According to its latest 13F filing with the Securities and Exchange Commission, the Bill & Melinda Gates Foundation Trust holds significant positions in Caterpillar (NYSE:CAT), Ecolab (NYSE:ECL), and UPS (NYSE:UPS). Given that Warren Buffett is a trustee of the foundation, it's definitely worth retail investors' time to look at the Trust's portfolio and consider taking some cues from it. Therefore, let's examine those three industrial stocks to see if they're good values to purchase today.


This massive manufacturer of construction, mining, transportation, and energy equipment is definitely in recovery mode in 2021. Its retail sales growth is trending upward and the reduction in dealer inventory of $1.1 billion in the fourth quarter was far better than management's expectations for a decline of $700 million. (Caterpillar sells through independent dealers, so when those dealers' inventories decline significantly, it implies they will start ordering more equipment again soon.)

Construction equipment at work.

Image source: Getty Images.

Moreover, when Caterpillar's sales trends hit the bottom of a trough and then start to turn upward, that's usually a good time to be invested in the company. Throw in the potential for a major federal infrastructure bill and a cyclical recovery in mining equipment sales, and it's clear why some investors are expecting good things from Caterpillar.

CAT Chart

Data by YCharts

Indeed, everything points to the stock having a good 2021 -- it's already up nearly 12% year to date as I write. If I was a betting man, I'd say that Caterpillar's stock could have an excellent year, but as an investing man, I think there's also cause for some caution here.

For starters, the market appears to have priced in a cyclical recovery already, but it's far from clear whether it will be as strong as the rebounds of previous cycles. For example, coal mining (a challenged industry) has traditionally been a big buyer of mining machinery, and in the oil and natural gas segment, budgets remain constrained. Meanwhile, the latest Architecture Billings Index (ABI) from the American Institute of Architects shows that architectural firm billings continued to decline month-on-month in December. For reference, the ABI as an indicator tends to lead nonresidential construction activity by a year or so.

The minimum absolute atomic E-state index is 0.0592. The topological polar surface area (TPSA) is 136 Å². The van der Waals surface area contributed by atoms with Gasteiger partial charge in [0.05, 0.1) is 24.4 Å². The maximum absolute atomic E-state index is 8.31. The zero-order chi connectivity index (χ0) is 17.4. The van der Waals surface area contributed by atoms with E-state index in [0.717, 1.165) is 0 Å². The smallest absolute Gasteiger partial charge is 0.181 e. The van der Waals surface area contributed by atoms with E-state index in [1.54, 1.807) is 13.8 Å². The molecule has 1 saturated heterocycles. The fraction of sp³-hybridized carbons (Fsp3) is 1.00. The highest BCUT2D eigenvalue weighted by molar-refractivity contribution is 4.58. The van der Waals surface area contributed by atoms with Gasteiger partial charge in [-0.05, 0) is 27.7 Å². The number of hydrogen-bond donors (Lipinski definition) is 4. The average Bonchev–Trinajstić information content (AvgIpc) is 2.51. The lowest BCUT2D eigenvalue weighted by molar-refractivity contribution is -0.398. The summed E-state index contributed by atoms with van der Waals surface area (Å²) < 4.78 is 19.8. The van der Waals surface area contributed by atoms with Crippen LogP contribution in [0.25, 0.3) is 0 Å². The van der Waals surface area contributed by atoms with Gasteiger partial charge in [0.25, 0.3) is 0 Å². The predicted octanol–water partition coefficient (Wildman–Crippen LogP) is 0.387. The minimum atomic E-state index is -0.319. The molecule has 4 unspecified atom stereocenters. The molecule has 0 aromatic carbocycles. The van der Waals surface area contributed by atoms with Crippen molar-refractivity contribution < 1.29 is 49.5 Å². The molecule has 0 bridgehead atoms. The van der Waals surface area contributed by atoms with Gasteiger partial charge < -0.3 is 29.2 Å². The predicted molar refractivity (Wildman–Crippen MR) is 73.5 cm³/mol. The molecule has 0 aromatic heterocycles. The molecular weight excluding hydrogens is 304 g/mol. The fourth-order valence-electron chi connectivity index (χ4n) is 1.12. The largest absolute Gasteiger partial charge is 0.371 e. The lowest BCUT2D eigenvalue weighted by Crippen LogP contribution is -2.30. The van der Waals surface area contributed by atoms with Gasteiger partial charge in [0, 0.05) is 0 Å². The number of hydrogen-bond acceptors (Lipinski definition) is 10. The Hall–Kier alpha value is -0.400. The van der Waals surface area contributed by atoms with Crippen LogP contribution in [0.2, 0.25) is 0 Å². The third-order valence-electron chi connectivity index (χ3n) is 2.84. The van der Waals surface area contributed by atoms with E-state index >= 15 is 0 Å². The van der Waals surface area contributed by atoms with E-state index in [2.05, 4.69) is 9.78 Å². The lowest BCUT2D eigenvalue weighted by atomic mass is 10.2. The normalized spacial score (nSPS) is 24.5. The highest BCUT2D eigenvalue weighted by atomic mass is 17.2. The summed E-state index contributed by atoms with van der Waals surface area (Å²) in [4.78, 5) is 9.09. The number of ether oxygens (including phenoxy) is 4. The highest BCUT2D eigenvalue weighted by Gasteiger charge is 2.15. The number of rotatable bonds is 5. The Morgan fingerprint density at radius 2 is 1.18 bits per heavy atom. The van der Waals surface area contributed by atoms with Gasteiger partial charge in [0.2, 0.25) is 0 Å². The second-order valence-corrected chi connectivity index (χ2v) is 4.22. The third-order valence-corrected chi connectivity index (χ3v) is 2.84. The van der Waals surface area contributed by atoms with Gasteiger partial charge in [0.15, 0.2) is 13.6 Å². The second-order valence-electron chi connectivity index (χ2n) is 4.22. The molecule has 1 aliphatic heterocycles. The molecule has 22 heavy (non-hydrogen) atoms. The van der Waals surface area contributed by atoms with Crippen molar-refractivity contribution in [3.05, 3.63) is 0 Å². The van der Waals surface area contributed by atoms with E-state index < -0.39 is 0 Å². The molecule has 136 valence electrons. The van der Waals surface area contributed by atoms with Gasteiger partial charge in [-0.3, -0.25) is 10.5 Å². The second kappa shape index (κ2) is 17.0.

All told, there's good reason to suspect that Caterpillar's recovery might not be quite as strong as investors seem to be pricing in.


The food safety, hygiene, and clean water company is a bit of an odd business in the context of the COVID-19 pandemic. On the one hand, it's one of the leaders in keeping environments healthy and clean. On the other hand, its significant exposure to the lodging, restaurant, and hospitality industries means many of its customers are continuing to suffer as social distancing efforts remain vital.

Moreover, if one result of the pandemic is some sort of structural shift in consumer behavior toward less dining out and travel, then Ecolab could lose business in the longer term.

These factors can be seen when looking at the sales trends by segment.

Business segment

Q4 2020 Adjusted Sales Change (YOY)

 Q3 2020 Adjusted Sales Change (YOY)

End Markets

Global industrial



Water, food and beverage, downstream, and paper

Global institutional and specialty



Includes lodging, restaurants, and hospitality

Global healthcare and life sciences



Healthcare, life sciences




Pest control, textile care





Data source: Ecolab presentations.

Given the uncertainty around what sort of economic recovery might be in the offing, Ecolab's management declined to give any earnings guidance when it delivered its fourth-quarter report, but Wall Street analysts have adjusted their forecasts for diluted EPS. The consensus now is that it will rise from $4.02 in 2020 to $5.33 in 2021. As current share prices, that has Ecolab trading at almost 40 times forward earnings, which strikes me as pretty rich for a company with some uncertainty around its prospects.


Interestingly, the Gates Foundation not only has a large stake in UPS, it also has a significant position in its chief rival, FedEx. The two obviously have a lot in common, not least that they are both grappling with how to deal with the margin pressures brought on by the growth of e-commerce shipping volumes. The online retail trend is both an opportunity and a challenge for them. 

Parcels outside a home.

Image source: Getty Images.

That said, UPS CEO Carol Tome has made it very clear that her main focus is sweating her company's assets more in order to improve margin performance. There's evidence that UPS is already making progress on that front. For example, revenue growth has been stronger than volume growth for the last two quarters in the key U.S. domestic package segment.

Further margin improvements appear achievable -- there's plenty of e-commerce volume around, and the will is there. And with the stock trading at less than 18 times estimated free cash flow for 2021, UPS looks like a good value.

This article represents the opinion of the writer, who may disagree with the “official” recommendation position of a Motley Fool premium advisory service. We’re motley! Questioning an investing thesis -- even one of our own -- helps us all think critically about investing and make decisions that help us become smarter, happier, and richer.